- By Jamie M. FlyJamie M. Fly is executive director of the Foreign Policy Initiative.
The departure of Gov. Tim Pawlenty from the race for the Republican nomination for president deprives national security conservatives of one of the field’s leading champions of a robust internationalism. Despite the ludicrous rants of Rep. Ron Paul and efforts by some Tea Party organizations to back significant defense cuts, most of the remaining Republican contenders appear to be relatively hawkish. However, Pawlenty’s willingness to speak out on foreign policy and to push back against undercurrents of isolationism in the party will be sorely missed.
Gov. Rick Perry, Rep. Michele Bachmann, and Gov. Mitt Romney all have the potential to fill this role if they decide to do so. This is important because there is a void for the eventual Republican nominee to fill, especially since President Obama has, perhaps intentionally, tried to appeal to both those on the left and the right who wish to reassess America’s role in the world.
During his announcement of the Afghanistan drawdown on June 22, President Barack Obama tried to frame his decision in the context of gains achieved over the last eighteen months. He also, however, argued that it was "time to focus on nation building here at home," and to "responsibly end these wars."
This sort of rhetoric from Democrats is nothing new. At the height of the violence in Iraq during the last decade, most of the party rushed to wave the white flag. Democrats spoke of the need to build bridges and schools at home, not in Iraq. During the 2004 Presidential campaign, Sen. John Kerry criticized the Bush administration for spending $200 billion in Iraq that "we’re not investing in education and health care, job creation here at home." Sen. Harry Reid famously declared on April 19, 2007 that "this war is lost."
On Afghanistan, the locus of the 9/11 terror plot, these anti-war views took longer to emerge. Obama after all referred to Afghanistan as the "good war" during his campaign for the presidency in 2008. However, by the time he decided to surge forces to Afghanistan in 2009, his fellow Democrats had already given up on the moral/humanitarian case for the war and were encouraging him to cut and run, willing to leave the Afghan people to the whims of the Taliban.
In July 2010, when Time magazine ran on its cover a photo of a young Afghan woman whose nose and ears had been cut off by the Taliban, many in the media rightfully tried to provoke a discussion about whether the United States was ready to abandon the women and girls of Afghanistan to the Taliban. Democrats put on the spot at the time squirmed, unwilling to admit that it was in U.S. moral interest to ensure that the humanitarian gains of recent years were not reversed. Then Speaker of the House Nancy Pelosi told Christiane Amanpour on This Week that "it’s in our strategic national interests to be there for our own national security to stop terrorism and increase global security" and that gains in women’s education and health "can’t happen without security."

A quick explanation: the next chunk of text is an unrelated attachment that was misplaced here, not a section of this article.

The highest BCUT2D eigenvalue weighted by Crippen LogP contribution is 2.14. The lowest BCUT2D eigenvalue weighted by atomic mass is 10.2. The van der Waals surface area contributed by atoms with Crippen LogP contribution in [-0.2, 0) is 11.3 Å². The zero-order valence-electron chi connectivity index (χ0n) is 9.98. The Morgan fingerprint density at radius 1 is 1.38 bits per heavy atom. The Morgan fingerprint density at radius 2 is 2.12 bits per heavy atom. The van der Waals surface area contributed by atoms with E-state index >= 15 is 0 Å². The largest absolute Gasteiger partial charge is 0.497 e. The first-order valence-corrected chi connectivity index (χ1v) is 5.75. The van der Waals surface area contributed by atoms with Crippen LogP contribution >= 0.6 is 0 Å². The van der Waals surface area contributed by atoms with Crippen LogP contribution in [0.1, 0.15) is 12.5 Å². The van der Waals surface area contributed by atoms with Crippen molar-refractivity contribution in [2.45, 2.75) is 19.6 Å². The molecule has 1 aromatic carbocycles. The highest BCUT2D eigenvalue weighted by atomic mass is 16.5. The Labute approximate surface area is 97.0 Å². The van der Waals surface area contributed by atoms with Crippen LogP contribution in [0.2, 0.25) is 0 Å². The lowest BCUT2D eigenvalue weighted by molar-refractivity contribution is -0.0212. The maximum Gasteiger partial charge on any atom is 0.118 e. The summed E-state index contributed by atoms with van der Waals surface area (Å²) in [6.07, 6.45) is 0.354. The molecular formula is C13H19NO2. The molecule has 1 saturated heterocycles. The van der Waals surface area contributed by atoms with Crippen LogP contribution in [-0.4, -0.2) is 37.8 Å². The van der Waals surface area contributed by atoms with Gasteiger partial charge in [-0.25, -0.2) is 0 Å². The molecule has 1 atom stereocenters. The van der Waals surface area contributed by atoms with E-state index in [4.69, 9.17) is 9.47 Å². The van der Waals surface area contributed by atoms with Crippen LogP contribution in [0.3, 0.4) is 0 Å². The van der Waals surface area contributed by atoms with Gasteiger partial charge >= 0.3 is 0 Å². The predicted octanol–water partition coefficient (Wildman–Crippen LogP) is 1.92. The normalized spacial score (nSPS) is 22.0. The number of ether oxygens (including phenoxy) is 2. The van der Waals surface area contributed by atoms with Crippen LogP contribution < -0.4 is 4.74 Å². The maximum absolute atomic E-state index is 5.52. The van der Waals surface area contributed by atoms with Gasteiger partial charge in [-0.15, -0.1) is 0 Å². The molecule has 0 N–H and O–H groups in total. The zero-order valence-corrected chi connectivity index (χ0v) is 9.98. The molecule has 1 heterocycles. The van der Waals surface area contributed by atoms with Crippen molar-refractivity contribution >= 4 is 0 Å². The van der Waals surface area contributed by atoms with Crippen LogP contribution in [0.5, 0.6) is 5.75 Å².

In short – it’s a shame, but it’s too difficult, so too bad for the Afghans.
The 2010 mid-terms brought to Washington a new class of freshmen members of Congress elected primarily on economic platforms. As a result, a general skepticism about foreign intervention has swept into Washington. The Democrats who turned against Afghanistan years ago have been joined by an increasing number of Republicans who question the continued cost of the U.S. presence in Afghanistan, are skeptical about what is essentially a humanitarian intervention in Libya, and are intrigued by the prospect that new technologies such as drones and our very capable Special Forces might allow the United States to forgo the manpower intensive counterinsurgency approaches of recent conflicts.
Beyond just raising questions about current military commitments, members of Congress of both parties have increasingly sought to address fiscal problems at home by raiding the defense and international affairs budgets. After the recent debt limit deal agreed to by congressional Republicans and the White House included a provision for more than $600 billion in defense cuts if Congress does not agree to additional cuts by Christmas, Secretary of Defense Leon Panetta warned that such cuts would "do real damage to our security, our troops and their families, and our ability to protect the nation."